Harford County would front a multimillion-dollar loan to a real estate developer so it can complete a private residential project near Aberdeen, if the County Council approves a controversial measure backed by County Executive David R. Craig at its legislative session tonight.
County residents will first have a chance to comment on the legislation, which would set up a special taxing district for the future residents of Beechtree Estates, a 768-unit project whose progress had stalled in a difficult economic landscape.
Officials are expecting a lively, overflow crowd.
"People are definitely talking about this issue," said County Council administrator Barbara O'Connor, who said her office has received a high volume of e-mails on the subject, the majority of them critical.
If the council passes the measure, the county would issue up to $14 million in special obligation bonds on behalf of the developer, Clark Turner of Havre de Grace. The company would use that money to finance the roads, streetlights and water and sewer lines for Beechtree Estates - public infrastructure for which local government traditionally pays.
The developer would later "pay back" the loans from the revenue stream created by the subsequent jump in property taxes.
If it's built, Beechtree Estates would occupy 300 acres just north of Old Philadelphia Road, about a mile west of downtown Aberdeen. The land was previously home to Beechtree Golf Club, which ceased operations for financial reasons in 2008.
The proposed arrangement is an example of tax increment financing, or TIF, a procedure by which governments use the promise of increased tax revenue to facilitate private developments it would like to see built.
"It promotes economic development," said Nathan S. Betnun, managing director for public finance at Stone and Youngberg, an Annapolis-based firm that specializes in TIF bonds.
Though TIF has been in use for several decades across the country, Betnun said, it has only been used about 10 times in Maryland - to fund the public infrastructure for Arundel Mills mall, National Business Park near Fort Meade and National Harbor in Prince George's County, among other developments.
It would be the first time Harford County has entered into a TIF arrangement.
Craig originated the legislation, which was introduced at a council meeting last month.
He did not respond to requests for comment, but other proponents, including Jim Richardson, Harford County's director of economic development, said the measure would benefit the county in several ways.
First, he said, with the financial markets still in turmoil, banks are less willing to lend for projects such as Beechtree Estates, which he said would boost the hard-hit local construction industry and help Harford County offer new homes for the thousands of residents already flooding the area as a result of the military base realignment known as BRAC.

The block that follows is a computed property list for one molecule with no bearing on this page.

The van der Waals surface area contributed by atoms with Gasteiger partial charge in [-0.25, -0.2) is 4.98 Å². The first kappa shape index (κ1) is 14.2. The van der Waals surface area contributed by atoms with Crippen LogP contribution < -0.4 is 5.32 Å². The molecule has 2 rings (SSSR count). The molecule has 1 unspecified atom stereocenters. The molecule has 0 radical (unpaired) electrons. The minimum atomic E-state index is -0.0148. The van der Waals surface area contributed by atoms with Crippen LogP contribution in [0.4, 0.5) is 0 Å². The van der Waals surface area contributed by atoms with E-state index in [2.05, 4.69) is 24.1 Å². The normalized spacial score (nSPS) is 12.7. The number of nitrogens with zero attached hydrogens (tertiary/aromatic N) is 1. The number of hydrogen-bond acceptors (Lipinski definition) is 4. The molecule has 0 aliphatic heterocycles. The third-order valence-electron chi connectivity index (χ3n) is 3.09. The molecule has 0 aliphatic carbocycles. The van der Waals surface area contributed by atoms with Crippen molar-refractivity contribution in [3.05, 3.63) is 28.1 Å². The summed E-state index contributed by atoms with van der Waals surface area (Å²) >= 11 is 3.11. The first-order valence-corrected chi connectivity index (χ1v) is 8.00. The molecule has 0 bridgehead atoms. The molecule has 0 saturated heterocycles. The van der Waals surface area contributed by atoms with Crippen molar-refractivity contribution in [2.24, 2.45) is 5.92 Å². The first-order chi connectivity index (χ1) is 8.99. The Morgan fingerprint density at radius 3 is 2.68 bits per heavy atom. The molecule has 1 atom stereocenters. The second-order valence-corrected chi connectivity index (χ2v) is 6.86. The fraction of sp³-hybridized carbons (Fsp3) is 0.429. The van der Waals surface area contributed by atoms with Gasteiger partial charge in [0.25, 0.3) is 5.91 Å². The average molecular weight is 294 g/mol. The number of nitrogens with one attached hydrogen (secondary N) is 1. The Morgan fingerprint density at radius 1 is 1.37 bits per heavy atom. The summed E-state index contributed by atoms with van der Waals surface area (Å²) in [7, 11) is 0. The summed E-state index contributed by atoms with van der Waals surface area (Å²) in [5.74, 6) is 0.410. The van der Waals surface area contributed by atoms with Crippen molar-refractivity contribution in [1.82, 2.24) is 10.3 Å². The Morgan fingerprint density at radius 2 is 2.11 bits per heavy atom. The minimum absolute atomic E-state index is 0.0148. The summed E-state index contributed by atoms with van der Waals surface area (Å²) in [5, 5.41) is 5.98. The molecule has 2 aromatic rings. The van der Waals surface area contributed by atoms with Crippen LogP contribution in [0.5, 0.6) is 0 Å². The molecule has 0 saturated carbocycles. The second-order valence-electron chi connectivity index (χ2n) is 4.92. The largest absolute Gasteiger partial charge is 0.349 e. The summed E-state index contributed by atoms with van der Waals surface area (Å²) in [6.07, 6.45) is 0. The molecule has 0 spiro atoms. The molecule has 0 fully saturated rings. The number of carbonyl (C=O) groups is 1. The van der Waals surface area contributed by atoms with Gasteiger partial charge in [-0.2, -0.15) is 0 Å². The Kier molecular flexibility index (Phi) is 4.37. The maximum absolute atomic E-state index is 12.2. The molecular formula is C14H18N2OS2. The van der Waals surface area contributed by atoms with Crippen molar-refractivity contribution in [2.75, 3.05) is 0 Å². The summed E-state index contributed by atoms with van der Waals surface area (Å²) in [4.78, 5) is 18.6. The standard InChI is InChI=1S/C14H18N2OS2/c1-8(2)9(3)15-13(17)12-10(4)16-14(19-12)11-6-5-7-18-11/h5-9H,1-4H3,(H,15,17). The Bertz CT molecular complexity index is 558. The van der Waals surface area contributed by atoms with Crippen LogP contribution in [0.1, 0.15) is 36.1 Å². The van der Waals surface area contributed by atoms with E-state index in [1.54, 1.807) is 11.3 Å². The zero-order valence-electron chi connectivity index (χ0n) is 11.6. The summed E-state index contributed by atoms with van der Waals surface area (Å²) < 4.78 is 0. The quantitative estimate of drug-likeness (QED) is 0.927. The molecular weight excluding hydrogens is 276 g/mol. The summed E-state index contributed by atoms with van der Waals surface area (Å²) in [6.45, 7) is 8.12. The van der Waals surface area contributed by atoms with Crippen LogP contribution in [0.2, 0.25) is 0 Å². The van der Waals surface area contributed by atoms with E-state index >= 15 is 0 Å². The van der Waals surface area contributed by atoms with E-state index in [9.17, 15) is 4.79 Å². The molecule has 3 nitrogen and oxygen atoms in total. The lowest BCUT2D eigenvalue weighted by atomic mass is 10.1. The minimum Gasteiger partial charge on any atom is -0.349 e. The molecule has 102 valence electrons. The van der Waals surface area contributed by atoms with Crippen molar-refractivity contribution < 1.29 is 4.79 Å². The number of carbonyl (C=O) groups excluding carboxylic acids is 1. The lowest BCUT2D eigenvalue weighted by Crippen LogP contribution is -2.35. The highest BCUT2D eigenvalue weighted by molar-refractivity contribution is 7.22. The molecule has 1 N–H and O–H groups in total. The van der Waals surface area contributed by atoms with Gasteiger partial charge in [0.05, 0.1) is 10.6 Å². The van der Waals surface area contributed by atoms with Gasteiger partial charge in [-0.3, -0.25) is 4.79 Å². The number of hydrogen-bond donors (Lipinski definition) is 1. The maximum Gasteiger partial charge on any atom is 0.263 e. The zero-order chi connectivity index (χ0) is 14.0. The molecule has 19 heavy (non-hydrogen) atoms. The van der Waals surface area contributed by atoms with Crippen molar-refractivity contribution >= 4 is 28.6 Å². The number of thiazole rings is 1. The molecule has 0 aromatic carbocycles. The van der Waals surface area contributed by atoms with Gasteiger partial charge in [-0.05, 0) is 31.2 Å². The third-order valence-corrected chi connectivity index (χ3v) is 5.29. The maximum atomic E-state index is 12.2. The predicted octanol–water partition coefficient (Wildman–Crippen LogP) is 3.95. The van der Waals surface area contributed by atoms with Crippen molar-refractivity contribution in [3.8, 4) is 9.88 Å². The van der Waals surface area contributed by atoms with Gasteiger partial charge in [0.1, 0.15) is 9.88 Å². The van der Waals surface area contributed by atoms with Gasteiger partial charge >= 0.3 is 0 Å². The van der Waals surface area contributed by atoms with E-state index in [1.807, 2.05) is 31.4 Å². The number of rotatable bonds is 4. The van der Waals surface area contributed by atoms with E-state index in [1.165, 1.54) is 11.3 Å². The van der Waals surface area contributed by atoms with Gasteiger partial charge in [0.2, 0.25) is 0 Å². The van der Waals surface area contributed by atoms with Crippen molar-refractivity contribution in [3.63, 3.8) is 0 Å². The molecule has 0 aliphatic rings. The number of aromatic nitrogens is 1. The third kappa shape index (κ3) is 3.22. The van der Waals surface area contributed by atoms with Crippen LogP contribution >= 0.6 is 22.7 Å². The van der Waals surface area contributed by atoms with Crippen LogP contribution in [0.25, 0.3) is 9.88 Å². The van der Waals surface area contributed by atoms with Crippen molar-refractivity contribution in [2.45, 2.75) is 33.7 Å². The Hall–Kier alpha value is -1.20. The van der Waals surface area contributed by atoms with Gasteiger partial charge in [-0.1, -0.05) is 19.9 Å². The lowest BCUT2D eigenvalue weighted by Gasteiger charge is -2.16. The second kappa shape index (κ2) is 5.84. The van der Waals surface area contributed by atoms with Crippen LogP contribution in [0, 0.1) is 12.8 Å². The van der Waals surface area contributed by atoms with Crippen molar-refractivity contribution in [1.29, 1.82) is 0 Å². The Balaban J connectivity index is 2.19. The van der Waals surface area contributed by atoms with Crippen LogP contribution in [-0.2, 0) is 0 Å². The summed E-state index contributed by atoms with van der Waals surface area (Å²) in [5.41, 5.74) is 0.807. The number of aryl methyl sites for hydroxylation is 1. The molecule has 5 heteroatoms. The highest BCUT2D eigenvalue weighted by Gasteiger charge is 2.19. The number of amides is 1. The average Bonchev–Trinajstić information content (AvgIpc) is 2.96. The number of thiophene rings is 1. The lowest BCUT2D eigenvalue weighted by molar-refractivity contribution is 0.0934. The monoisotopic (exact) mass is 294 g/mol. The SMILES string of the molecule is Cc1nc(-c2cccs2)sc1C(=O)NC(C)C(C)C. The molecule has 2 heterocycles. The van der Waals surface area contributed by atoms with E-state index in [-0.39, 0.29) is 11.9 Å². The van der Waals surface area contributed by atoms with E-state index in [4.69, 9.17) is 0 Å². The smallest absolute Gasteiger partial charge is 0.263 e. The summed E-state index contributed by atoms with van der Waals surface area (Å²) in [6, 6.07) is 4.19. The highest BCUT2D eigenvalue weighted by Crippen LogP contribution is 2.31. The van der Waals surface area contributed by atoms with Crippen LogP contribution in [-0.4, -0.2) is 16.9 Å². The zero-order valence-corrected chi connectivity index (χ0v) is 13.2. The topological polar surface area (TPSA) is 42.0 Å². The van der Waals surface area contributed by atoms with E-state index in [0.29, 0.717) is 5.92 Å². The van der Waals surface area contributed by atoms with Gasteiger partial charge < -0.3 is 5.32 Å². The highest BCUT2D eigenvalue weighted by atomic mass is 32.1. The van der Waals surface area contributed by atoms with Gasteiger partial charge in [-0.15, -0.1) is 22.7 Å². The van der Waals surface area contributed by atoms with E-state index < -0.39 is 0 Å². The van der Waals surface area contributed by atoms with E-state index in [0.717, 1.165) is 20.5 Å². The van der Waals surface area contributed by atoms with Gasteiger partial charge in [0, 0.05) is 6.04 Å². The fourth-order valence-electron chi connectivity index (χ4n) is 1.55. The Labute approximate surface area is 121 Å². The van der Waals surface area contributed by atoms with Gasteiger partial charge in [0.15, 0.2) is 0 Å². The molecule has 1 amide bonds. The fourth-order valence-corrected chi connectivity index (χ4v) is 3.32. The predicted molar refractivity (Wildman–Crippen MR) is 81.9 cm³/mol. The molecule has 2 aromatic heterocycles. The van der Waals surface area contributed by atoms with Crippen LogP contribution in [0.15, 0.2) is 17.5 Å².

The TIF approach, he added, would mean long-needed new roads will be built within three or four years, not the 10 or more years it would have taken county and state governments to do the same work.
But the bill has drawn fire from critics who see it as an example of government creating special conditions for favored developers.
"This government, and all [levels of] government, are getting much too involved in people's lives," said Joan Ryder, a Bel Air Realtor who plans to attend the hearing. "To do all this for one developer, one builder - I don't think it's right."
She added there are already plenty of unsold new homes in nearby subdivisions. "[The bill's supporters] are saying, 'If you build it, they will come.' Well, they've built. Why haven't people come?" she said.
Others called the bill premature. "With this land being just a mile from [ Aberdeen Proving Ground], it's a prime area to be developed," said Dave Pridgeon of Bel Air. "Eventually, if the need for the houses is really there, a loan could be obtained for the site."
Pridgeon, a member of Campaign for Liberty, an activist group that favors smaller government, also worried about government getting too involved in private commerce.
"I don't think it should be the province of Harford County to back [a private developer]," Pridgeon said. "Is the county going to become our local version of Fannie Mae?"
County Councilman Dion F. Guthrie said the bill struck him as a "win-win proposition," but that he would not decide which way to vote until after he hears speakers from both sides.
"Everyone does seem to be in a tiff about it," he said with a laugh.
The public hearing portion will begin at 6 p.m. tonight in the County Council's chambers on Bond Street in Bel Air. The legislative session starts at 7:30 p.m. The council could vote on the measure, Bill No. 10-10, during the session.